The problem arises when schools consider that students in some of these subgroups, such as disabled children, may be unable to test as well as other students. In fact, Dick said, unless the students are severely disabled, teachers in Yankton's school district cannot make accommodations for subgroup students.

"I have a nephew with a disability," Tarin said. "Because of this, he doesn't do well on multiple-choice tests. The test they give him for No Child Left Behind has multiple-choice questions on it, and he's not allowed an accommodation. So, naturally, he doesn't do as well as he could if he had a different kind of test question."

She agreed with Dick that it's frustrating to have one law mandating that schools accommodate disabled students while teaching but then not allow those accommodations for NCLB testing.

"I find it very irresponsible on behalf of the government," Tarin said. "I think Yankton has wonderful public schools, and think it's a shame that this bureaucracy can put a school in sanctions, all because one small group of students wasn't tested fairly."

She also has concerns with the state's subgroup size.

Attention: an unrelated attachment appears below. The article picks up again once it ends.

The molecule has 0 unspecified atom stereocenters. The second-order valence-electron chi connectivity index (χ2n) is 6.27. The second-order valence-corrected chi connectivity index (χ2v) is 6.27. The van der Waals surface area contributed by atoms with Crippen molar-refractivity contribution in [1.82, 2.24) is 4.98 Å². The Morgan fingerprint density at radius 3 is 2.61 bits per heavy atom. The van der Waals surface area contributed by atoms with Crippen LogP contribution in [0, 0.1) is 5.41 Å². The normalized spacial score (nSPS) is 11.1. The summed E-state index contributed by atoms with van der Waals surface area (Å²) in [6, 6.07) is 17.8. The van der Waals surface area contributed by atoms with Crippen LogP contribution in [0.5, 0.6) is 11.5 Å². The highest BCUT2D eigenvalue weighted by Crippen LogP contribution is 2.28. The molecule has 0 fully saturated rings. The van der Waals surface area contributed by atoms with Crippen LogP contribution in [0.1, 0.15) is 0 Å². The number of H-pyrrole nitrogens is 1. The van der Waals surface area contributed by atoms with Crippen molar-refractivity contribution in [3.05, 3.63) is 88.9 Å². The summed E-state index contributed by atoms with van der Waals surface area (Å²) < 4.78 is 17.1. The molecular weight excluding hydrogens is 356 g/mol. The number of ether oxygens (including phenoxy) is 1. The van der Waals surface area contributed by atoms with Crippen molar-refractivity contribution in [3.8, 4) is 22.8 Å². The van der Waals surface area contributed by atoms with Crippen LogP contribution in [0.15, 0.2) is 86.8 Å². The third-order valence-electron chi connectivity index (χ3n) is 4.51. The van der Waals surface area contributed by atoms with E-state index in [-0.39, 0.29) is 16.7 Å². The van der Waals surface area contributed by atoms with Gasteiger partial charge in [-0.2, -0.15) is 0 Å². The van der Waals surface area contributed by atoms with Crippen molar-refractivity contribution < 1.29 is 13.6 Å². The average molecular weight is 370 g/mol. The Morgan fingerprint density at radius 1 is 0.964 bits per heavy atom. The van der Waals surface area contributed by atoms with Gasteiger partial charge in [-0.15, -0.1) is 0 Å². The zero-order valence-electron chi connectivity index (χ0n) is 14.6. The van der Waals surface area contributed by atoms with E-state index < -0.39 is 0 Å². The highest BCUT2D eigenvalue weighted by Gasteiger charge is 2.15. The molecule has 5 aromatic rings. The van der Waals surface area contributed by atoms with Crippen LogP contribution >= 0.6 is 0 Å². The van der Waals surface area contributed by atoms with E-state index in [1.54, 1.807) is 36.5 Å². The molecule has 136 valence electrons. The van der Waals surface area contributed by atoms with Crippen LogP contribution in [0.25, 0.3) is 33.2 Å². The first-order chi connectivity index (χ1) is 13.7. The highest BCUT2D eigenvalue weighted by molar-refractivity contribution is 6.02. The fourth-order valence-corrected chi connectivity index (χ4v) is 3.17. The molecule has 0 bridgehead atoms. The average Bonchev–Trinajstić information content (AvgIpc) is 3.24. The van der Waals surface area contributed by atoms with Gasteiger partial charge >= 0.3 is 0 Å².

"It's 10 here and 200 in Texas. You can't convince me that there's not schools in Texas that have less than 200 kids in their whole schools, let alone a subgroup," Tarin said. "Ten is too small for South Dakota. This needs to be changed."

Another subgroup worry among parents and faculty of the Yankton school district concerns those students who are economically disadvantaged. Dick said research suggests a strong correlation between socio-economic status and school achievement, and that students in this subgroup often have other issues besides low academic achievement.

"I'm not saying it's not good to address these issues, but schools can't be expected to affect socio-economic change," he said.

Other concerns are the amount of emphasis placed on the single test in South Dakota, as well as that schools are responsible for funding NCLB mandates, Dick said.

Despite all the misgivings, NCLB is doing as it is intended to do, Dick said.

He said NCLB has forced administrators and teachers to look more closely at the state's standards and align curriculum with "what the state wants us to teach."

He noted, "There are good things that have come of this."

— Rita Brhel
Press & Dakotan